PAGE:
It is concerning to hear how often older people say they feel lonely or are isolated. Terms such as a ‘loneliness epidemic’ have emerged in recent years to describe the rising number of people feeling lonely in our communities. How can we then turn the tide on this to ensure loneliness is not in our future?
Firstly we need to understand that social isolation and loneliness are not the same thing. Social isolation is about a lack of social contact whereas loneliness is a more complex thing related to a mismatch between what you are wanting from your relationships and what you are getting. It follows therefore that loneliness probably won’t be ‘cured’ by joining a group. but social isolation may be. If you are socially isolated, click here to find community groups and other social supports near you here on Eldernet.
Loneliness is associated with depression, sleep problems, impaired cognitive health, heightened vascular resistance, hypertension, psychological stress and mental health problems. Loneliness in older people has also been compared to smoking 15 cigarettes per day. In the last few decades loneliness has escalated from personal misfortune into a social epidemic. For more information about some of the negative effects of loneliness, read Loneliness makes older adults more vulnerable to financial scammers and What can you do to reduce your chances of developing dementia?
There have been several studies that have identified a range of factors associated with being lonely in older age. These factors include:
- social networks (living alone, being widowed or divorced, a lack of contact with friends and family and limited opportunities to participate in social occasions)
- health (poor health, limited mobility, social care needs or cognitive and sensory impairment)
- individual characteristics (age, ethnicity, sexual orientation, low income, retirement)
- neighbourhood characteristics (structures of buildings and streets, provision of local amenities, territorial boundaries, area reputation, neighbourliness, material deprivation of area of residence).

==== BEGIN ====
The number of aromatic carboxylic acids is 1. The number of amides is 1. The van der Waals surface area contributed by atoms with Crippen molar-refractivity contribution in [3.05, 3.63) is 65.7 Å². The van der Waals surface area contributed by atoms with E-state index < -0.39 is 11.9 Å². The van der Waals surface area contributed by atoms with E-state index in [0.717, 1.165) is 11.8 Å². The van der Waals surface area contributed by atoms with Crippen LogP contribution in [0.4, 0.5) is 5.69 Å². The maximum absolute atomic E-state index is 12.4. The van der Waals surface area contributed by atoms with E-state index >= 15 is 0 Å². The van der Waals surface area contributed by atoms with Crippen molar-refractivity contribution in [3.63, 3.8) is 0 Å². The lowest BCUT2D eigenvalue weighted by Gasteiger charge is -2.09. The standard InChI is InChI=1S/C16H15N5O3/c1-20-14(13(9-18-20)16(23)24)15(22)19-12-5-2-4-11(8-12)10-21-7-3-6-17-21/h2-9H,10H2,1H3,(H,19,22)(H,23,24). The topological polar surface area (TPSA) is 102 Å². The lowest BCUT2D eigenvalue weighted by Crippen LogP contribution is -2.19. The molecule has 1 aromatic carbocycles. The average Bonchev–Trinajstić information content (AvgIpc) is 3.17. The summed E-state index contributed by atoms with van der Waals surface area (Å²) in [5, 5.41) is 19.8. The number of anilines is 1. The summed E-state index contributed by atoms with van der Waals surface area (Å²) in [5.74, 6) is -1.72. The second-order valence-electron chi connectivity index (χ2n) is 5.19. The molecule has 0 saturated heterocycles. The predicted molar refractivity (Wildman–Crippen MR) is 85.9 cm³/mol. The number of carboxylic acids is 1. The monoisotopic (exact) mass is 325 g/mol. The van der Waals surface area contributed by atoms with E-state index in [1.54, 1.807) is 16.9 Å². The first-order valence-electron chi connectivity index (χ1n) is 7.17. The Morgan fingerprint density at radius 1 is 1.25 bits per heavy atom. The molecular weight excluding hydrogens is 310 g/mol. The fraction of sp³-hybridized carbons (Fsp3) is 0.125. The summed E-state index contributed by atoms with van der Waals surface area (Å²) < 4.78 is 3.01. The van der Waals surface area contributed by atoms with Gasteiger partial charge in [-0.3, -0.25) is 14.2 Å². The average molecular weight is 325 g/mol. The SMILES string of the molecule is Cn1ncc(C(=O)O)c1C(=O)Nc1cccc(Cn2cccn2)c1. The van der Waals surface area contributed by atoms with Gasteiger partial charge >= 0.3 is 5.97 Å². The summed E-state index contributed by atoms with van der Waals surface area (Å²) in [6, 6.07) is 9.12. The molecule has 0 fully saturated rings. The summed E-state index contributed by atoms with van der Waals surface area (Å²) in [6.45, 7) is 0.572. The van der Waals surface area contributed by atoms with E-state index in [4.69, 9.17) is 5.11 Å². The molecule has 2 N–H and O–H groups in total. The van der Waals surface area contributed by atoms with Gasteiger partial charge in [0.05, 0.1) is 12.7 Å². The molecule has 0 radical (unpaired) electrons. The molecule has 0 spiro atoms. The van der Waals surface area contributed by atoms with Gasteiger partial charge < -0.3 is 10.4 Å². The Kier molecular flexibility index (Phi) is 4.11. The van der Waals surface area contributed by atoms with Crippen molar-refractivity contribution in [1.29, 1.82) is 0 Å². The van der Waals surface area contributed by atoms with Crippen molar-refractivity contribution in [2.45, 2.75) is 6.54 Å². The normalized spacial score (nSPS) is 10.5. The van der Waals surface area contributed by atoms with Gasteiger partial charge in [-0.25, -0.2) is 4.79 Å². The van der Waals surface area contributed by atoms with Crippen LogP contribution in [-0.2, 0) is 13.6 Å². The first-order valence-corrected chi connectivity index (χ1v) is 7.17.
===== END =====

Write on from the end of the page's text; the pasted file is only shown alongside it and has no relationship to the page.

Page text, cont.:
An environment where these problems can flourish has been a long time in the making. Our western lifestyle has been very focused on the individual and our rights (often at the expense of connections with others), families are commonly scattered (leading to a lack of intergenerational support), our health may limit our ability to get out and about, even our ability to access technology can either help or hinder our social networks. How then we can intervene to remove these barriers to make a difference. It’s the emotional closeness and quality of relationships that matter. Older people with a disability or dementia can be reluctant to enter public spaces because they feel stigmatised and embarrassed. We all have a role to play in reducing the prejudices and discrimination in society. It starts with patience and helping people who need help to interact with others.
The good news is society is always changing and together we can help shape it. Ideas for building stronger community connections include:
- Supporting the things that are going on in our communities that bring services and activities together in a way that encourages people of all ages to get together. This gives everyone the opportunity to meet up in a natural way.
- Removing the obstacles that keep many people feeling ‘stuck at home’ e.g. improving street design, transport, access to buildings and public spaces.
- Giving our backing and encouragement to services that empower people to live meaningful lives where they can be involved, contributing and valued.
It will take a million little changes to see loneliness eradicated. We all need to do our part.